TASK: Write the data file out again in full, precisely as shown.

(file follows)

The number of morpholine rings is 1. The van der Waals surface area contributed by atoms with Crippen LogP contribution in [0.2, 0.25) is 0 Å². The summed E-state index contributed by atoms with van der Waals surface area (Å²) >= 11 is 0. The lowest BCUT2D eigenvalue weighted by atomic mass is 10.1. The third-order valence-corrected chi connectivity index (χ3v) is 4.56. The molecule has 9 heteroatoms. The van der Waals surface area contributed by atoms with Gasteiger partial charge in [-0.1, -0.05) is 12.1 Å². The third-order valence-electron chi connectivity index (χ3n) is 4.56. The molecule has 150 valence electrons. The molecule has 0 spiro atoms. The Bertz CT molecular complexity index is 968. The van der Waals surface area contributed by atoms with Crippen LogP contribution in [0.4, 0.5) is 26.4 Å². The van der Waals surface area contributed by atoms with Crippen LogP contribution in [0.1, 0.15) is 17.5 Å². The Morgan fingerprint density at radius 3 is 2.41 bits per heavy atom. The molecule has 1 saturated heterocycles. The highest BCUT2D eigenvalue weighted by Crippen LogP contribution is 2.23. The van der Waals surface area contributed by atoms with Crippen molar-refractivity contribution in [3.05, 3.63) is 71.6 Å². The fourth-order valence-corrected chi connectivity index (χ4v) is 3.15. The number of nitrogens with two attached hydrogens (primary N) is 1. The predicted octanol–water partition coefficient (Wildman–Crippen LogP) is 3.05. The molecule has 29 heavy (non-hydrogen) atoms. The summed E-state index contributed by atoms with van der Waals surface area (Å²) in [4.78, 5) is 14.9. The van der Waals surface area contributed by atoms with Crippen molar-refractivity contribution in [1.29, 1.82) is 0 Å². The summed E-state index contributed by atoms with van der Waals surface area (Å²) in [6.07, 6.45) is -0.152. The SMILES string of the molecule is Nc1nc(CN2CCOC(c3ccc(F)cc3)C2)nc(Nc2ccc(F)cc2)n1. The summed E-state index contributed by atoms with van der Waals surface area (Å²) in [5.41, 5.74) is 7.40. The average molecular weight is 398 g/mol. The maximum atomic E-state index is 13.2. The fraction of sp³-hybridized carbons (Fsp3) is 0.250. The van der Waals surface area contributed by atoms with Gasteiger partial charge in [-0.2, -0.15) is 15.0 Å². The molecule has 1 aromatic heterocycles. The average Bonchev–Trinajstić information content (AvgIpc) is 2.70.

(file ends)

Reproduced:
The number of morpholine rings is 1. The van der Waals surface area contributed by atoms with Crippen LogP contribution in [0.2, 0.25) is 0 Å². The summed E-state index contributed by atoms with van der Waals surface area (Å²) >= 11 is 0. The lowest BCUT2D eigenvalue weighted by atomic mass is 10.1. The third-order valence-corrected chi connectivity index (χ3v) is 4.56. The molecule has 9 heteroatoms. The van der Waals surface area contributed by atoms with Gasteiger partial charge in [-0.1, -0.05) is 12.1 Å². The third-order valence-electron chi connectivity index (χ3n) is 4.56. The molecule has 150 valence electrons. The molecule has 0 spiro atoms. The Bertz CT molecular complexity index is 968. The van der Waals surface area contributed by atoms with Crippen LogP contribution in [0.4, 0.5) is 26.4 Å². The van der Waals surface area contributed by atoms with Crippen LogP contribution in [0.1, 0.15) is 17.5 Å². The Morgan fingerprint density at radius 3 is 2.41 bits per heavy atom. The molecule has 1 saturated heterocycles. The highest BCUT2D eigenvalue weighted by Crippen LogP contribution is 2.23. The van der Waals surface area contributed by atoms with Crippen molar-refractivity contribution in [3.05, 3.63) is 71.6 Å². The fourth-order valence-corrected chi connectivity index (χ4v) is 3.15. The number of nitrogens with two attached hydrogens (primary N) is 1. The predicted octanol–water partition coefficient (Wildman–Crippen LogP) is 3.05. The molecule has 29 heavy (non-hydrogen) atoms. The summed E-state index contributed by atoms with van der Waals surface area (Å²) in [4.78, 5) is 14.9. The van der Waals surface area contributed by atoms with Crippen molar-refractivity contribution in [1.29, 1.82) is 0 Å². The summed E-state index contributed by atoms with van der Waals surface area (Å²) in [6.07, 6.45) is -0.152. The SMILES string of the molecule is Nc1nc(CN2CCOC(c3ccc(F)cc3)C2)nc(Nc2ccc(F)cc2)n1. The summed E-state index contributed by atoms with van der Waals surface area (Å²) in [5.41, 5.74) is 7.40. The average molecular weight is 398 g/mol. The maximum atomic E-state index is 13.2. The fraction of sp³-hybridized carbons (Fsp3) is 0.250. The van der Waals surface area contributed by atoms with Gasteiger partial charge in [-0.2, -0.15) is 15.0 Å². The molecule has 1 aromatic heterocycles. The average Bonchev–Trinajstić information content (AvgIpc) is 2.70.